Paul Elliott Books & Bio. Cheap Books by Paul Elliott. Book People
Books by Paul Elliott
From spit roasting pig to hanging cream cheese from the rafters, from baking roast pork under the ground in pits to cooking trout on wicker frames over an open fire, cooking techniques in prehistoric Britain are ingenious and revealing. There were no ovens and many vegetables and breeds of animal familiar to us today had not yet arrived. In reconstructing some of these techniques and recipes, the author has discovered a different world, with a completely different approach to food. This is native cuisine, cooked in a manner that persisted through the Neolithic, Bronze and Iron Ages. This book first tells the story of prehistoric settlement, and moves on to explore the hunting and foraging techniques of the Mesolithic. After discussing the way in which the Britons farmed, and what they grew, the book moves into the roundhouse and the tools and utensils available. The final half of the book examines the varied techniques used, from covering fish in clay, to baking meat underground, spit roasting, brewing mead, boiling water with hot stones and so on. All the techniques have been carried out by the author.
- RRP £20.00
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Ever since its inception, British cinema has been obsessed with crime and the criminal. One of the first narrative films to be produced in Britain, the Hepworth's 1905 short "Rescued by Rover," was a fast-paced, quick-edited tale of abduction and kidnap, and the first British sound film, Alfred Hitchcock's "Blackmail" (1930), centered on murder and criminal guilt. For a genre seemingly so important to the British cinematic character, there is little direct theoretical or historical work focused on it. The Britain of British cinema is often written about in terms of national history, ethnic diversity, or cultural tradition, yet very rarely in terms of its criminal tendencies and dark underbelly. This volume assumes that, to know how British cinema truly works, it is necessary to pull back the veneer of the costume piece, the historical drama, and the rom-com and glimpse at what is underneath. For every "Brief Encounter" (1945) there is a "Brighton Rock" (2010), for every "Notting Hill "(1999) there is a "Long Good Friday" (1980).
In AD 400 Roman rule in Britain was collapsing as the thinly stretched empire was besieged on all sides. In "The Last Legionary", Paul Elliot explores all aspects of Late Roman military life, from recruitment to weaponry, marriage to wages, warfare to religion. It explores the world of the Roman soldier through the eyes of one man, posted to a British garrison at the edge of the empire, and follows the soldier's life through training and battle, marriage and business dealings, finally following him south as he leaves Britain for good in defence of Rome. When the legionary finally escapes the worst posting in the Roman Empire, it is only to join what effectively became a death march over the Alps, without food or shelter. To know what is was like to face the chanted battle cry, the charge and slashing axes of the Goths, and to understand why the order 'March out!' was so terrifying, read Paul Elliott's mesmerising, meticulously accurate account.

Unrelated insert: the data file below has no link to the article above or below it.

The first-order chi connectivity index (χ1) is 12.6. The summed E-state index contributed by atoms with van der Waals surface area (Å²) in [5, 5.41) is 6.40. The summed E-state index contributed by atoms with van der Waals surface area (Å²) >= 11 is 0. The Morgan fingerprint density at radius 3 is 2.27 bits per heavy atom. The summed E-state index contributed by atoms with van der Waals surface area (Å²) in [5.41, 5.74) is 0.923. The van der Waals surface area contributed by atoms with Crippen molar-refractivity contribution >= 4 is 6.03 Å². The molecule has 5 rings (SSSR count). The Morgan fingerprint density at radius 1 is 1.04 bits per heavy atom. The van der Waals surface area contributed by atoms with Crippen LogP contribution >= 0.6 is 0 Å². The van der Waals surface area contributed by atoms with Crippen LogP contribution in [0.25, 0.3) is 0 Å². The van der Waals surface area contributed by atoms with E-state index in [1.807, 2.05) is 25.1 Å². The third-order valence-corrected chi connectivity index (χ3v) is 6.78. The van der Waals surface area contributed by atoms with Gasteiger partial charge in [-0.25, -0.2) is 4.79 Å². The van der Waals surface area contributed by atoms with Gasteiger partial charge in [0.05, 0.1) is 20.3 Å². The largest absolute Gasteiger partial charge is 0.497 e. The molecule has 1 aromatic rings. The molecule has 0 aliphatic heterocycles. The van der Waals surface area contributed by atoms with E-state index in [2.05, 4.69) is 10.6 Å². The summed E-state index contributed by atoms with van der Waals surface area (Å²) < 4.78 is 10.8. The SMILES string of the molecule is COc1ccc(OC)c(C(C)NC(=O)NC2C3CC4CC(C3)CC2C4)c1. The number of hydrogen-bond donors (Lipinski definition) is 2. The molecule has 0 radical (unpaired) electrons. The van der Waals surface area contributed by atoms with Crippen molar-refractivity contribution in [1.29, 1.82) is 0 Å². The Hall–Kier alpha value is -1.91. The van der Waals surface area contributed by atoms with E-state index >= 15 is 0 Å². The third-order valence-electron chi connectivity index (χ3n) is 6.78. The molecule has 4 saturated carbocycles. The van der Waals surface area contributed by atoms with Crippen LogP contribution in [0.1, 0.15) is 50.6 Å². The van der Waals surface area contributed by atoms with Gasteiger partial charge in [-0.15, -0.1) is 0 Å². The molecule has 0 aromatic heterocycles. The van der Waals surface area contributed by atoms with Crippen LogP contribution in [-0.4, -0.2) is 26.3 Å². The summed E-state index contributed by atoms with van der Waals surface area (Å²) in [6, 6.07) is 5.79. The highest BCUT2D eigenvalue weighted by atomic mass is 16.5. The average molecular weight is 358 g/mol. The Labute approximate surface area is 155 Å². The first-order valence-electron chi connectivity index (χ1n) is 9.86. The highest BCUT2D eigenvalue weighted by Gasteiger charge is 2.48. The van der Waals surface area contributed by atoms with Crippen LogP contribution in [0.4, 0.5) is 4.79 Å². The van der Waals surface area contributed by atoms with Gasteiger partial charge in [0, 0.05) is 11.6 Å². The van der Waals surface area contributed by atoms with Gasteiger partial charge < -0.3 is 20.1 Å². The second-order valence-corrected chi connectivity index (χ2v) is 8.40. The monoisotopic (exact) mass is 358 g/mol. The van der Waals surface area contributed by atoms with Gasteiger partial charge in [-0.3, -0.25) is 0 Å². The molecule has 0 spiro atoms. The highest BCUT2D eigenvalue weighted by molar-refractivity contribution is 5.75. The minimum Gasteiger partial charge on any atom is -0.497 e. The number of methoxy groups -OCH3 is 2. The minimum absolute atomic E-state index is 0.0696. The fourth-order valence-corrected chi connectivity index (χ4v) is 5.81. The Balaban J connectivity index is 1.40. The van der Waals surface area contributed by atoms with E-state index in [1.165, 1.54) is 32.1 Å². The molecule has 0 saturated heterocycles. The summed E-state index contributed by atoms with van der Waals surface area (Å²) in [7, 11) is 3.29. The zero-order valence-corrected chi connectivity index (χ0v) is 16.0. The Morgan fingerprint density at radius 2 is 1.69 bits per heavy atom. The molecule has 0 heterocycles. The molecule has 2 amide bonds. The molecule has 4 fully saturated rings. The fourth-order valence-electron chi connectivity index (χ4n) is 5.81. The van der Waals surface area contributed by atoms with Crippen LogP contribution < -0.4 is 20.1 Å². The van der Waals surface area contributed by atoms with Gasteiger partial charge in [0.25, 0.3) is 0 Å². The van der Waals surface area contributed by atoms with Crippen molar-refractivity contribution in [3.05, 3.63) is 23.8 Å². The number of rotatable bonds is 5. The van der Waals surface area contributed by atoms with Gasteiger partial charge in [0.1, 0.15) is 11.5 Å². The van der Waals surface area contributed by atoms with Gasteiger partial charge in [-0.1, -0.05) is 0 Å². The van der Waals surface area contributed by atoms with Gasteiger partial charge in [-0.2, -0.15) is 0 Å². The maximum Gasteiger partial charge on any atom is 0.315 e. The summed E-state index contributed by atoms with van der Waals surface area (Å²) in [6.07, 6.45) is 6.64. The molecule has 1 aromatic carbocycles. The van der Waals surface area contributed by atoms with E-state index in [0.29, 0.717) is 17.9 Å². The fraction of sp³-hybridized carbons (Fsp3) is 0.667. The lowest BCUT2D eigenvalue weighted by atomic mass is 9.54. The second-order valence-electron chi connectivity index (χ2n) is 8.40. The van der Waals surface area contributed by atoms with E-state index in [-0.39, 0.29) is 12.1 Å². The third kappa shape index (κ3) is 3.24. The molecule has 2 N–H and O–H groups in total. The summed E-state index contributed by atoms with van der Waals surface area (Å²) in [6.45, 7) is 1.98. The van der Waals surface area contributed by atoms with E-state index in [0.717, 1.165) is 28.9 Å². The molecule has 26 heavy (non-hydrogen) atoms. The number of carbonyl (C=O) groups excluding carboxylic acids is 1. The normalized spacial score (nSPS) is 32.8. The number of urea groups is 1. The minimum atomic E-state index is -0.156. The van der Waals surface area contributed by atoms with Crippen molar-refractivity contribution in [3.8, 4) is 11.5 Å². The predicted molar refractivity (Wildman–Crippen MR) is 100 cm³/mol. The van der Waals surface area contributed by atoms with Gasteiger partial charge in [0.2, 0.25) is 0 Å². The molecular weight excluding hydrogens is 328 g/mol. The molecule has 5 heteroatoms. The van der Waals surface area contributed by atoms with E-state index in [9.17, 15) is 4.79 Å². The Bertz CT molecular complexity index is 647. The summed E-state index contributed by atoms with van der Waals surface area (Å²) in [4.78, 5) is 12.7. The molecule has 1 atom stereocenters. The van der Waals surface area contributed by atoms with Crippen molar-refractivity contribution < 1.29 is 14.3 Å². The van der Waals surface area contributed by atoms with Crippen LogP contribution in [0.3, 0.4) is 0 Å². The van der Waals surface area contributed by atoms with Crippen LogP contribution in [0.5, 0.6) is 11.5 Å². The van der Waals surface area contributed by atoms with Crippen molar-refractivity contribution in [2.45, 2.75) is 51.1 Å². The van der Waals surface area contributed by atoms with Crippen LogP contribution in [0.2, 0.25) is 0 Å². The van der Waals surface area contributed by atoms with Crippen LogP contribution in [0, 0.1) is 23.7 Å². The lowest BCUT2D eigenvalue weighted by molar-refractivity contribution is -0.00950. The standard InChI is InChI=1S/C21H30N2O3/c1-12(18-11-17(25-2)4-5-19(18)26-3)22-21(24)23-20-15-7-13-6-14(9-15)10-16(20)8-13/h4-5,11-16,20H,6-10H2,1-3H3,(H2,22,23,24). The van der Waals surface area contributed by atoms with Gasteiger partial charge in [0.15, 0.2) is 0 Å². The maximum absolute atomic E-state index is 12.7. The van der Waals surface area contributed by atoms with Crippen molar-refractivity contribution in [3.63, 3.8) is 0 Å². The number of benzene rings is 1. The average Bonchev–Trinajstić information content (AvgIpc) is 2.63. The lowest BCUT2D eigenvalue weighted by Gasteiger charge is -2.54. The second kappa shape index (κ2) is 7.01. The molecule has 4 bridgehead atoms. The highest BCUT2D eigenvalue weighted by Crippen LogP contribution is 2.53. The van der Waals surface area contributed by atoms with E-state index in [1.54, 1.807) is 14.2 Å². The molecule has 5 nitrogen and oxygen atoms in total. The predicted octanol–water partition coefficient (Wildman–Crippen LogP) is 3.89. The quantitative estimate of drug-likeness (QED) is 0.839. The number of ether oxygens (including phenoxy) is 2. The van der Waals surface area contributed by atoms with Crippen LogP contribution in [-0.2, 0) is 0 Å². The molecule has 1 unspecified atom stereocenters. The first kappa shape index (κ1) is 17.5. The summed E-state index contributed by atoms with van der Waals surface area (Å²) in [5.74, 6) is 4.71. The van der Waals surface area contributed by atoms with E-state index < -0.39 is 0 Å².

- RRP £9.99
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The New Kingdom of Egypt marks the apogee of military organisation and preparedness. Beginning the era under foreign occupation, the Egyptians built up an army to challenge the invaders and liberate their land. Using the newest battlefield technologies (bows, chariots and hand weapons) the new pharaohs pushed the frontiers of the New Kingdom into Syria and Ethiopia. This is the era of Set I, Ramses II and Thuthmoses III, the greatest military pharaohs in Egyptian history. This book narrates this incredible rise to power and then describes in detail the way in which the Egyptian war machine was structured, how it was supplied, and how it fought. It considers all aspects, some often neglected, such as campaign tents, logistics and rations, as well as the design of hand weapons and bows. Many pieces of kit have been reconstructed for the book, giving the reader a very immediate sense of what an Egyptian warrior's equipment looked like. --
- RRP £20.00
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